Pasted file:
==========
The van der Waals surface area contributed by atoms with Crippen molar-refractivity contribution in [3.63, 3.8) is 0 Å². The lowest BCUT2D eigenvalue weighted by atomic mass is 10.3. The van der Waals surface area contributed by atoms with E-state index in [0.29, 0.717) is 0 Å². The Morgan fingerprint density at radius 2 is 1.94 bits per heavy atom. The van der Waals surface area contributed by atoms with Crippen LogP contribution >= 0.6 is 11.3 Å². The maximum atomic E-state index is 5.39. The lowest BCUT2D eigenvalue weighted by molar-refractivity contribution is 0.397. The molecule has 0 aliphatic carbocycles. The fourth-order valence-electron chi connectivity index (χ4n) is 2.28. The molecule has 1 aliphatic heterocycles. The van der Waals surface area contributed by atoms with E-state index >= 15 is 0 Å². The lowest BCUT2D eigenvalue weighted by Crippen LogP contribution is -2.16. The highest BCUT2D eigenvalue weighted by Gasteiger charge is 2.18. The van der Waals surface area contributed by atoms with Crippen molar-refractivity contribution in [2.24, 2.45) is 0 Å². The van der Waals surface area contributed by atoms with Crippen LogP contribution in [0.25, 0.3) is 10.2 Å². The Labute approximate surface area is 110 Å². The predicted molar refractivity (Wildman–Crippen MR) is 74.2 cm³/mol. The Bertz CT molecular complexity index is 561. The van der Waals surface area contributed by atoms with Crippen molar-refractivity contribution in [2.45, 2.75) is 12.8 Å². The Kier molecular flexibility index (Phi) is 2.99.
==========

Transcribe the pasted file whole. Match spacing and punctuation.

The van der Waals surface area contributed by atoms with Crippen molar-refractivity contribution in [3.63, 3.8) is 0 Å². The lowest BCUT2D eigenvalue weighted by atomic mass is 10.3. The van der Waals surface area contributed by atoms with E-state index in [0.29, 0.717) is 0 Å². The Morgan fingerprint density at radius 2 is 1.94 bits per heavy atom. The van der Waals surface area contributed by atoms with Crippen LogP contribution >= 0.6 is 11.3 Å². The maximum atomic E-state index is 5.39. The lowest BCUT2D eigenvalue weighted by molar-refractivity contribution is 0.397. The molecule has 0 aliphatic carbocycles. The fourth-order valence-electron chi connectivity index (χ4n) is 2.28. The molecule has 1 aliphatic heterocycles. The van der Waals surface area contributed by atoms with E-state index >= 15 is 0 Å². The lowest BCUT2D eigenvalue weighted by Crippen LogP contribution is -2.16. The highest BCUT2D eigenvalue weighted by Gasteiger charge is 2.18. The van der Waals surface area contributed by atoms with Crippen molar-refractivity contribution in [2.24, 2.45) is 0 Å². The van der Waals surface area contributed by atoms with Crippen LogP contribution in [0.25, 0.3) is 10.2 Å². The Labute approximate surface area is 110 Å². The predicted molar refractivity (Wildman–Crippen MR) is 74.2 cm³/mol. The Bertz CT molecular complexity index is 561. The van der Waals surface area contributed by atoms with Crippen molar-refractivity contribution in [2.45, 2.75) is 12.8 Å². The Kier molecular flexibility index (Phi) is 2.99.